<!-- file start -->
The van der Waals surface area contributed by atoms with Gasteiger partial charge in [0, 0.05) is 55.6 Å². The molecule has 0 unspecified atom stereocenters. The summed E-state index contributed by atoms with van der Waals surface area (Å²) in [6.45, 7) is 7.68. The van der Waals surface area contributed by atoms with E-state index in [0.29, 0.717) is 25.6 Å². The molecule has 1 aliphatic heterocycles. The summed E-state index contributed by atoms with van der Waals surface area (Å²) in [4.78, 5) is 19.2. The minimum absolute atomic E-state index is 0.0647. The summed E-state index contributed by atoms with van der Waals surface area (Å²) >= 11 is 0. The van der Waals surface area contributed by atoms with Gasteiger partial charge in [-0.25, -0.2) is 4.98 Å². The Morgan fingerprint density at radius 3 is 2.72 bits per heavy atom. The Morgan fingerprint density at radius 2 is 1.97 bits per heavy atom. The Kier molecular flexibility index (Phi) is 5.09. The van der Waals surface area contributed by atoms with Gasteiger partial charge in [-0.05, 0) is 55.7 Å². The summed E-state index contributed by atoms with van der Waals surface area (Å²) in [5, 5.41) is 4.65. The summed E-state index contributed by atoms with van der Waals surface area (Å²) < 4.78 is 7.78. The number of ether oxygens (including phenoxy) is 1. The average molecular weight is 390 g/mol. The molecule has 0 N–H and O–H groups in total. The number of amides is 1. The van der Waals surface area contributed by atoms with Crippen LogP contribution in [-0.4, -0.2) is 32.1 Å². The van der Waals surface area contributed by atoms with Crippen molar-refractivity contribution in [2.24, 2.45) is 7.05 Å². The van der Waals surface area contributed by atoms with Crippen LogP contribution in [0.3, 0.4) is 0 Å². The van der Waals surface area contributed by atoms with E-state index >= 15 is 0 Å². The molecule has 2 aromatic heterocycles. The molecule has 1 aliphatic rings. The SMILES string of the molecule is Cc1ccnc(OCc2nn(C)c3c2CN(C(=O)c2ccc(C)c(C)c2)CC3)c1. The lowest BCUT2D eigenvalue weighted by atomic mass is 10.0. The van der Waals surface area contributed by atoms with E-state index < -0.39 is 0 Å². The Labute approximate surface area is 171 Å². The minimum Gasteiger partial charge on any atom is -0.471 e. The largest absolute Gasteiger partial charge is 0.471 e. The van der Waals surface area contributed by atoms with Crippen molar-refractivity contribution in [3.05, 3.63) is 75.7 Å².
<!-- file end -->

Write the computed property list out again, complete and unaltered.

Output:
The van der Waals surface area contributed by atoms with Gasteiger partial charge in [0, 0.05) is 55.6 Å². The molecule has 0 unspecified atom stereocenters. The summed E-state index contributed by atoms with van der Waals surface area (Å²) in [6.45, 7) is 7.68. The van der Waals surface area contributed by atoms with E-state index in [0.29, 0.717) is 25.6 Å². The molecule has 1 aliphatic heterocycles. The summed E-state index contributed by atoms with van der Waals surface area (Å²) in [4.78, 5) is 19.2. The minimum absolute atomic E-state index is 0.0647. The summed E-state index contributed by atoms with van der Waals surface area (Å²) >= 11 is 0. The van der Waals surface area contributed by atoms with Gasteiger partial charge in [-0.25, -0.2) is 4.98 Å². The Morgan fingerprint density at radius 3 is 2.72 bits per heavy atom. The Morgan fingerprint density at radius 2 is 1.97 bits per heavy atom. The Kier molecular flexibility index (Phi) is 5.09. The van der Waals surface area contributed by atoms with Gasteiger partial charge in [-0.05, 0) is 55.7 Å². The summed E-state index contributed by atoms with van der Waals surface area (Å²) in [5, 5.41) is 4.65. The summed E-state index contributed by atoms with van der Waals surface area (Å²) < 4.78 is 7.78. The number of ether oxygens (including phenoxy) is 1. The average molecular weight is 390 g/mol. The molecule has 0 N–H and O–H groups in total. The number of amides is 1. The van der Waals surface area contributed by atoms with Crippen LogP contribution in [-0.4, -0.2) is 32.1 Å². The van der Waals surface area contributed by atoms with Crippen molar-refractivity contribution in [2.24, 2.45) is 7.05 Å². The van der Waals surface area contributed by atoms with Crippen LogP contribution in [0.3, 0.4) is 0 Å². The van der Waals surface area contributed by atoms with E-state index >= 15 is 0 Å². The molecule has 2 aromatic heterocycles. The molecule has 1 aliphatic rings. The SMILES string of the molecule is Cc1ccnc(OCc2nn(C)c3c2CN(C(=O)c2ccc(C)c(C)c2)CC3)c1. The lowest BCUT2D eigenvalue weighted by atomic mass is 10.0. The van der Waals surface area contributed by atoms with E-state index < -0.39 is 0 Å². The Labute approximate surface area is 171 Å². The minimum Gasteiger partial charge on any atom is -0.471 e. The largest absolute Gasteiger partial charge is 0.471 e. The van der Waals surface area contributed by atoms with Crippen molar-refractivity contribution in [3.05, 3.63) is 75.7 Å².